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Grumpy Cookie Pizza

That heading is an example of an “un-themed” storytime! Most of my storytimes do not follow any specific theme.

Welcome Song: I wake up my hands

Book: Grumpy Bird by Jeremy Tankard (Canadian content!)

Body/Hand Rhymes: Roly Poly; One Button; Criss Cross Applesauce

Book: Who Ate all the Cookie Dough? by Karen Beaumont, illustrated by Eugene Yelchin

Action Songs: Bend and Stretch; Head and Shoulders; Zoom zoom

Settle: Two little hands go clap clap clap

Felt Story: I Am a Pizza based on the song by Charlotte Diamond (www.charlottediamond.com) (Canadian content!)

Pizza Felt Puppet - Made in Canada!

Goodbye song: The Goodbye Train is Coming

Hand stamp and handouts

Early Literacy Sprinkle:

When you sing Roly Poly you can add words in the languages that you know best. The actions in this song help to show the concept in any language. Let’s try it with French first! Understanding what words mean (the concept) is most important thing about language learning and your children will learn best when they hear language spoken fluently – so speak and sing to your child in the language you know best. The library can help in this regard because we have books in many languages for children of all ages to share with their loved ones. Just ask! 

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Bedtime

Welcome Song: I wake up my hands

Book: Dinosaur vs. Bedtime by Bob Shea

Body rhymes: Roly Poly; My mama gave me a nickel; Criss cross applesauce

Book: Old MacDonald Had a Farm by David A. Carter

Stretch: Bend and Stretch

Action Songs: Rain is falling down; Zoom zoom zoom

Settle: Two little hands

Flannel Board Story: Tuck me in by Dean Hacohen & Sherry Scharschmidt

Tuck me in

Tuck me in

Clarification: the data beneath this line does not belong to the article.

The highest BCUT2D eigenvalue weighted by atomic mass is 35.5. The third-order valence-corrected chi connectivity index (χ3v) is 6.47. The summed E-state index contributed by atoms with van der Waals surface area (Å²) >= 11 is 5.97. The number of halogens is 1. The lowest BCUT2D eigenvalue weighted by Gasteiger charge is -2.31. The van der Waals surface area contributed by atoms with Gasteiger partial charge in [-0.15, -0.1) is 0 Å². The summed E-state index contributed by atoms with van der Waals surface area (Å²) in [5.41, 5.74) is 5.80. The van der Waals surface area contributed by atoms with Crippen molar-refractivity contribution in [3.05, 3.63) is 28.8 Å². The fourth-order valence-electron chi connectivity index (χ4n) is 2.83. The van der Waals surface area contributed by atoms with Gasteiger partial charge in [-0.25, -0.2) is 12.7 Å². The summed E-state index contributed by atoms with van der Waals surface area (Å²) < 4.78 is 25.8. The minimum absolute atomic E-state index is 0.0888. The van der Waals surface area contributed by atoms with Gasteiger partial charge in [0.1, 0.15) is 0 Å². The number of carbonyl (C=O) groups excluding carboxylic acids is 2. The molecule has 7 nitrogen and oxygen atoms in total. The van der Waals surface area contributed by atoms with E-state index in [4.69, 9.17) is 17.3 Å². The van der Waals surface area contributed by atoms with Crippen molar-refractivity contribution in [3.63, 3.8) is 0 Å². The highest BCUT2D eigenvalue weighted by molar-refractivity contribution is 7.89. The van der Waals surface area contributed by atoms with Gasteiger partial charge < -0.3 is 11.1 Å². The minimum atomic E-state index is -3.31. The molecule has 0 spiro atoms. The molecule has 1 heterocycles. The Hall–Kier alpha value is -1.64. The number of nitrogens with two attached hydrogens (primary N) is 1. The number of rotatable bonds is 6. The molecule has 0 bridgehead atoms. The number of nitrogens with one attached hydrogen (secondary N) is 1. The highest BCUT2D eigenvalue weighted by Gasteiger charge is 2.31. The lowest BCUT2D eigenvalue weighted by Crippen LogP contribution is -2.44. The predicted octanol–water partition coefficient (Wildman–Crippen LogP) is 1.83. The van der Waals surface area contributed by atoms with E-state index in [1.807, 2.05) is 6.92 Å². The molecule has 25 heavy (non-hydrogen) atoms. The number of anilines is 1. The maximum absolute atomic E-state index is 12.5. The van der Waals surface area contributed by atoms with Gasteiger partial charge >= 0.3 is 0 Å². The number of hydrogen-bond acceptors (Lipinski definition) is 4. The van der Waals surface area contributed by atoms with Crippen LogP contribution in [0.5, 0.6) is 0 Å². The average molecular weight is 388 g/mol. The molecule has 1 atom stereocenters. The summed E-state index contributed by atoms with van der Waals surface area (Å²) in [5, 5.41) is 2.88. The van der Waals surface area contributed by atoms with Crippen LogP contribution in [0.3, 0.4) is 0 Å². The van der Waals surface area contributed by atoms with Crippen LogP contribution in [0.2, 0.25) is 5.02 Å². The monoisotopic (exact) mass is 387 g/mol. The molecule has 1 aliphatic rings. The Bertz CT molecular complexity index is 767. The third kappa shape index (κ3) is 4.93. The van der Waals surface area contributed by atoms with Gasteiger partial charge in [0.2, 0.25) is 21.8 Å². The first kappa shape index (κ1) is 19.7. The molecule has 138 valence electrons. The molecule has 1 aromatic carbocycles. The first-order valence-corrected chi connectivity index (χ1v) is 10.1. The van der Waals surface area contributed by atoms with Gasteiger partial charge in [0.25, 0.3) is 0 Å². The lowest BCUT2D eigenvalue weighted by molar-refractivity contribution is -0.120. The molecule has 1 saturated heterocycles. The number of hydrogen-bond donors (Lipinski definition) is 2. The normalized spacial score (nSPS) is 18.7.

Goodbye song: The Goodbye Train is coming

Hand stamps, handouts

Suggested early literacy sprinkles

  • Dinosaur vs. bedtime portrays a dinosaur toddler going through the paces of a very recognizable bedtime. Although kids will love the dinosaur character, and the havoc he causes, they will also recognize their own routines of bath, teeth brushing etc. It is important for kids to see aspects of their own daily lives reflected in the stories they have shared with them. This makes reading together relevant, and meaningful. Children need to see reading as relevant, meaningful (in other words “worthwhile”) for them when they arrive at school and begin to learn to read.
  • Tuck me in features some unfamiliar animals alongside some that many children already know (pig). Learning the names of things builds a strong vocabulary which supports literacy learning to a very significant extent. This book also offers opportunities to talk about colours and patterns which are also important factors in literacy learning.
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Let it Snow

Welcome Song: I wake up my hands

Book:Snowballs by Lois Ehlert

Body/Hand Rhymes: Roly Poly; My mama gave me a nickel; One button

Book: Jingle Jingle by Nicola Smee

Stretch: Bend and Stretch

Action Songs: Five Little Snowmen Fat;  Zoom Zoom Zoom We’re going to the moon

Settle:Two little hands

Felt Story: Froggy Gets Dressed (based on book by Jonathan London)

froggy

Goodbye Song: The Goodbye Train is coming!

Hand stamp, distribute handouts!

Suggested early literacy “sprinkles” for this storytime

  • During Snowballs, point out some of the objects used to decorate the snow people. Briefly mention to parents that reading this book over and over again will offer many opportunities to talk about what these objects are, their shape, their colour etc. This kind of interactive reading about what they see on the page helps to build more elaborate vocabulary, which helps when it comes time to learn to read words as well as pictures.
  • During Froggy Gets Dressed mention to parents that this is a patterned story.Giving children the chance to get good at telling the pattern of this story supports their ability to understand the narrative structure of stories (beginning, middle, end) and eventually contributes their future reading comprehension.
  • Remember to have fun with stories! Being motivated by the pleasure of sharing stories will help your child have enthusiasm throughout the process of learning to read when they are older.